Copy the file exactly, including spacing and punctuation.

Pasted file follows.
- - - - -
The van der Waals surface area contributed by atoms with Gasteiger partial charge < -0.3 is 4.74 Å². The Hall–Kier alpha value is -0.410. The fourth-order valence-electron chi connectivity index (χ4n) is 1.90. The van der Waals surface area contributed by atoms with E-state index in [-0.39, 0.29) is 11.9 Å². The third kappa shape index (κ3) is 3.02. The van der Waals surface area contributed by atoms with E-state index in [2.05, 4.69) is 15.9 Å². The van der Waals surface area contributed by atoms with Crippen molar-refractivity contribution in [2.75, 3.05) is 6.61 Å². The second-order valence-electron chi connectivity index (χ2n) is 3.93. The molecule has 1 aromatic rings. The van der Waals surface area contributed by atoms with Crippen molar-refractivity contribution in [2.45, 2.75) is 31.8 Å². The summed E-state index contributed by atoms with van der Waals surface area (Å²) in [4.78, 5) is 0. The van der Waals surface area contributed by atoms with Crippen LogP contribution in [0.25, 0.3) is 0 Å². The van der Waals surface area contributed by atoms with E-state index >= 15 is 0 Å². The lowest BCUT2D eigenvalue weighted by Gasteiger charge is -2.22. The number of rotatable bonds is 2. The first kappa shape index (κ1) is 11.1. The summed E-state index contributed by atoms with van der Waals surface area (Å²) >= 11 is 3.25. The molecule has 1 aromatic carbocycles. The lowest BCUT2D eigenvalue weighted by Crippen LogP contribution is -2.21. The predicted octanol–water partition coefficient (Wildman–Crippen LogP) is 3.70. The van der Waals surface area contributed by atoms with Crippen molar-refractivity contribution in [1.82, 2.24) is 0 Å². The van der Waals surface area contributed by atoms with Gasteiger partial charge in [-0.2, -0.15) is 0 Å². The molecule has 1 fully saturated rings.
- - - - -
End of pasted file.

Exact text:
The van der Waals surface area contributed by atoms with Gasteiger partial charge < -0.3 is 4.74 Å². The Hall–Kier alpha value is -0.410. The fourth-order valence-electron chi connectivity index (χ4n) is 1.90. The van der Waals surface area contributed by atoms with E-state index in [-0.39, 0.29) is 11.9 Å². The third kappa shape index (κ3) is 3.02. The van der Waals surface area contributed by atoms with E-state index in [2.05, 4.69) is 15.9 Å². The van der Waals surface area contributed by atoms with Crippen molar-refractivity contribution in [2.75, 3.05) is 6.61 Å². The second-order valence-electron chi connectivity index (χ2n) is 3.93. The molecule has 1 aromatic rings. The van der Waals surface area contributed by atoms with Crippen molar-refractivity contribution in [2.45, 2.75) is 31.8 Å². The summed E-state index contributed by atoms with van der Waals surface area (Å²) in [4.78, 5) is 0. The van der Waals surface area contributed by atoms with Crippen LogP contribution in [0.25, 0.3) is 0 Å². The van der Waals surface area contributed by atoms with E-state index >= 15 is 0 Å². The lowest BCUT2D eigenvalue weighted by Gasteiger charge is -2.22. The number of rotatable bonds is 2. The first kappa shape index (κ1) is 11.1. The summed E-state index contributed by atoms with van der Waals surface area (Å²) >= 11 is 3.25. The molecule has 1 aromatic carbocycles. The lowest BCUT2D eigenvalue weighted by Crippen LogP contribution is -2.21. The predicted octanol–water partition coefficient (Wildman–Crippen LogP) is 3.70. The van der Waals surface area contributed by atoms with Crippen molar-refractivity contribution in [1.82, 2.24) is 0 Å². The van der Waals surface area contributed by atoms with Gasteiger partial charge in [-0.2, -0.15) is 0 Å². The molecule has 1 fully saturated rings.